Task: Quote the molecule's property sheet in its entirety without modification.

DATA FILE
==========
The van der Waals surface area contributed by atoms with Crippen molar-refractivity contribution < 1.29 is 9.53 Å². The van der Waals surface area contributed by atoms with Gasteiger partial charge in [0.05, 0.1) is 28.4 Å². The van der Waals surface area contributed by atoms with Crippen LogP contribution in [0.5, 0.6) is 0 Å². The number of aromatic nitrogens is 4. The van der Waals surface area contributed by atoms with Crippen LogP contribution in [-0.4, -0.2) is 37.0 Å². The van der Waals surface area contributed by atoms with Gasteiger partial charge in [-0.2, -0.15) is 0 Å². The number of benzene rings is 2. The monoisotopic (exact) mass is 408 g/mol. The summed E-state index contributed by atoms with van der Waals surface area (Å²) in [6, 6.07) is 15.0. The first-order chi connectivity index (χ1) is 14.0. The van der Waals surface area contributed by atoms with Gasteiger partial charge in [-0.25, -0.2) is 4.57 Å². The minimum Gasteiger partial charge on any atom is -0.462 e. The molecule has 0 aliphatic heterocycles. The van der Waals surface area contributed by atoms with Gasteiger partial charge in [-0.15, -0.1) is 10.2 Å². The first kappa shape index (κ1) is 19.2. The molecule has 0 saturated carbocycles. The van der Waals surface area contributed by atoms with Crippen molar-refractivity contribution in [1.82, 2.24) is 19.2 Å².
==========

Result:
The van der Waals surface area contributed by atoms with Crippen molar-refractivity contribution < 1.29 is 9.53 Å². The van der Waals surface area contributed by atoms with Gasteiger partial charge in [0.05, 0.1) is 28.4 Å². The van der Waals surface area contributed by atoms with Crippen LogP contribution in [0.5, 0.6) is 0 Å². The number of aromatic nitrogens is 4. The van der Waals surface area contributed by atoms with Crippen LogP contribution in [-0.4, -0.2) is 37.0 Å². The van der Waals surface area contributed by atoms with Gasteiger partial charge in [-0.2, -0.15) is 0 Å². The number of benzene rings is 2. The monoisotopic (exact) mass is 408 g/mol. The summed E-state index contributed by atoms with van der Waals surface area (Å²) in [6, 6.07) is 15.0. The first-order chi connectivity index (χ1) is 14.0. The van der Waals surface area contributed by atoms with Gasteiger partial charge in [-0.25, -0.2) is 4.57 Å². The minimum Gasteiger partial charge on any atom is -0.462 e. The molecule has 0 aliphatic heterocycles. The van der Waals surface area contributed by atoms with Gasteiger partial charge in [-0.15, -0.1) is 10.2 Å². The first kappa shape index (κ1) is 19.2. The molecule has 0 saturated carbocycles. The van der Waals surface area contributed by atoms with Crippen molar-refractivity contribution in [1.82, 2.24) is 19.2 Å².